Letting wetlands disappear
Life without wetlands?
Take these important functions away, and chaos ensues. Polluted water kills fish. Migratory birds abandon the area and either go elsewhere or die out. The disappearance of wildlife eventually leads to people's food supplies being disrupted or destroyed and their livelihoods ruined.
Wetland pollution ultimately brings death and disease to human, plant, and animal communities across the world.
A case in point is the Aral Sea in central Asia - the most polluted area of water on Earth. Once known as the Blue Sea, it was the world's fourth largest freshwater lake. But in just 30 years, it has shrunk to less than half its size and has become as salty as any ocean.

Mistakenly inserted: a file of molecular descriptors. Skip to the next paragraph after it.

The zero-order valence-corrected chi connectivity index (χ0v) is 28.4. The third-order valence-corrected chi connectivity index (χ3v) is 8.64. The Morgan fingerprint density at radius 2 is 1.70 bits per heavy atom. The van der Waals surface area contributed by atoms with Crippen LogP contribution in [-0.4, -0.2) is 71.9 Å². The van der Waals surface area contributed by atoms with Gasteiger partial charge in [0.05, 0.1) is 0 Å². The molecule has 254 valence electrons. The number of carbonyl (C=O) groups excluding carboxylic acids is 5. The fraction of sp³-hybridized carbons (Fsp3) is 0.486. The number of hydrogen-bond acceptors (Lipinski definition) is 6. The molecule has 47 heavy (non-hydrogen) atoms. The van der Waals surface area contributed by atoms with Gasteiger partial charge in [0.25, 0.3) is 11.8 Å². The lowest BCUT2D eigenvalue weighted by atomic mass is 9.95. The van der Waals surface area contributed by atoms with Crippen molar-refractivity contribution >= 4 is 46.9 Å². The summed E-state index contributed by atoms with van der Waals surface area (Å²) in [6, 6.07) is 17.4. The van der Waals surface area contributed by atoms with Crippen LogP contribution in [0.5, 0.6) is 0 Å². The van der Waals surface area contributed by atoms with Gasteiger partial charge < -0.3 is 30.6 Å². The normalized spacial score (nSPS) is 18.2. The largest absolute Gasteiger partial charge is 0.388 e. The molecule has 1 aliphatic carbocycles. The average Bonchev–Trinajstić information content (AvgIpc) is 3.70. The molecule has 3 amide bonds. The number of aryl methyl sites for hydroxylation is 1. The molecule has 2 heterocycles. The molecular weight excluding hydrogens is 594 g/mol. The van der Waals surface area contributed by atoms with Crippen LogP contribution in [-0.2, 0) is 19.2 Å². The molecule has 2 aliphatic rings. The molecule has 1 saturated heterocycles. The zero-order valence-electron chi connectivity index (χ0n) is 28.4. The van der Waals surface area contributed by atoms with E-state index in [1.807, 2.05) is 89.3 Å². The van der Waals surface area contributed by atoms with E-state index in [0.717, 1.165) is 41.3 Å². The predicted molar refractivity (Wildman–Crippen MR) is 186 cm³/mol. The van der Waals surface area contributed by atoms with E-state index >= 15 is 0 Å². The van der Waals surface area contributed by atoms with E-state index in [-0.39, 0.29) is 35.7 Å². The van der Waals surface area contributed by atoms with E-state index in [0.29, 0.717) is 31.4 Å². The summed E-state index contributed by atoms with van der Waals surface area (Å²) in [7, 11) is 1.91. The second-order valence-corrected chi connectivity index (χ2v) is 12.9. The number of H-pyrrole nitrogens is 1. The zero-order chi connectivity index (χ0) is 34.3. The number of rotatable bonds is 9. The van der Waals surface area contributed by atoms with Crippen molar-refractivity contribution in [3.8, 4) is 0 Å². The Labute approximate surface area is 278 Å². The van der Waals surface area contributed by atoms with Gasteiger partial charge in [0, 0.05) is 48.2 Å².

As the water retracted and evaporated, it left in its wake 3.6 million ha of polluted soil that is swept up by fierce storms and dumped on the surrounding land. Food is now scarce, infant mortality is on the increase and life expectancy is declining - by as much as 20 years, according to some experts.
This ecological catastrophe has been caused by decades of mismanagement and neglect, such as the excessive diversion of water for irrigation schemes, the indiscriminate pollution of rivers that flow into the sea, and the abstraction of vast amounts of water for power generation.
The United Nations, World Bank, and European Union are working with concerned governments in an international effort to restore the Aral Sea's ecological balance, replenish natural resources, and deal with public health, water, pesticides, and other urgent matters before it really is too late.
Watch video of the dramatic evaporation of the Aral Sea from 1973 to 2001 (Credit: NASA/Goddard Space Flight Center Scientific Visualization Studio)